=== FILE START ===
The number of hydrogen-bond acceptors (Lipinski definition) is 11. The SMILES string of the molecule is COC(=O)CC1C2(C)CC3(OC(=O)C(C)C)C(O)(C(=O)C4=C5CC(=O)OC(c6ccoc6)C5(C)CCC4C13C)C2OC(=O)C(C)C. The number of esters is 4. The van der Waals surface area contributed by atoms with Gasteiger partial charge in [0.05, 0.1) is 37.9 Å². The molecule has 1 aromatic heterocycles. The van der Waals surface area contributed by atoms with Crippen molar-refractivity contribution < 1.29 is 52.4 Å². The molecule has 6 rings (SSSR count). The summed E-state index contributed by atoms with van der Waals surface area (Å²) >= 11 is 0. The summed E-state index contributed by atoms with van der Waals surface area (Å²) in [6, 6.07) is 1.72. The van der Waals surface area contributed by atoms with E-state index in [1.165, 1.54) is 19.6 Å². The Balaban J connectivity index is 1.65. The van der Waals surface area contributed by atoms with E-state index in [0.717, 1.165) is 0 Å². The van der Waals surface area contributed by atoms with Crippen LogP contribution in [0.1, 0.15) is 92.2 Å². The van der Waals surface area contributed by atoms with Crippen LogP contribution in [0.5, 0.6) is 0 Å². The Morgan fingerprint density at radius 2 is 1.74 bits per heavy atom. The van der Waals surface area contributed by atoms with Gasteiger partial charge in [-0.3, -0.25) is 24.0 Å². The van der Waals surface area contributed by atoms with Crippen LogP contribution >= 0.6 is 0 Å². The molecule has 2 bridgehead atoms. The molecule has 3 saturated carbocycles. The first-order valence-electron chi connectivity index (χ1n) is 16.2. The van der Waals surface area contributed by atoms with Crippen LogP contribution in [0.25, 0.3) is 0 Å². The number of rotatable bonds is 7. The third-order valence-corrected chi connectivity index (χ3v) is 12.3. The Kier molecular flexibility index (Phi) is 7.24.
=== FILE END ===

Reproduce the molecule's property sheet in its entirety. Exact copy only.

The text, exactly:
The number of hydrogen-bond acceptors (Lipinski definition) is 11. The SMILES string of the molecule is COC(=O)CC1C2(C)CC3(OC(=O)C(C)C)C(O)(C(=O)C4=C5CC(=O)OC(c6ccoc6)C5(C)CCC4C13C)C2OC(=O)C(C)C. The number of esters is 4. The van der Waals surface area contributed by atoms with Gasteiger partial charge in [0.05, 0.1) is 37.9 Å². The molecule has 1 aromatic heterocycles. The van der Waals surface area contributed by atoms with Crippen molar-refractivity contribution < 1.29 is 52.4 Å². The molecule has 6 rings (SSSR count). The summed E-state index contributed by atoms with van der Waals surface area (Å²) >= 11 is 0. The summed E-state index contributed by atoms with van der Waals surface area (Å²) in [6, 6.07) is 1.72. The van der Waals surface area contributed by atoms with E-state index in [1.165, 1.54) is 19.6 Å². The Balaban J connectivity index is 1.65. The van der Waals surface area contributed by atoms with E-state index in [0.717, 1.165) is 0 Å². The van der Waals surface area contributed by atoms with Crippen LogP contribution in [0.1, 0.15) is 92.2 Å². The van der Waals surface area contributed by atoms with Crippen LogP contribution in [0.5, 0.6) is 0 Å². The Morgan fingerprint density at radius 2 is 1.74 bits per heavy atom. The van der Waals surface area contributed by atoms with Gasteiger partial charge in [-0.3, -0.25) is 24.0 Å². The van der Waals surface area contributed by atoms with Crippen LogP contribution >= 0.6 is 0 Å². The molecule has 2 bridgehead atoms. The molecule has 3 saturated carbocycles. The first-order valence-electron chi connectivity index (χ1n) is 16.2. The van der Waals surface area contributed by atoms with Crippen LogP contribution in [0.25, 0.3) is 0 Å². The number of rotatable bonds is 7. The third-order valence-corrected chi connectivity index (χ3v) is 12.3. The Kier molecular flexibility index (Phi) is 7.24.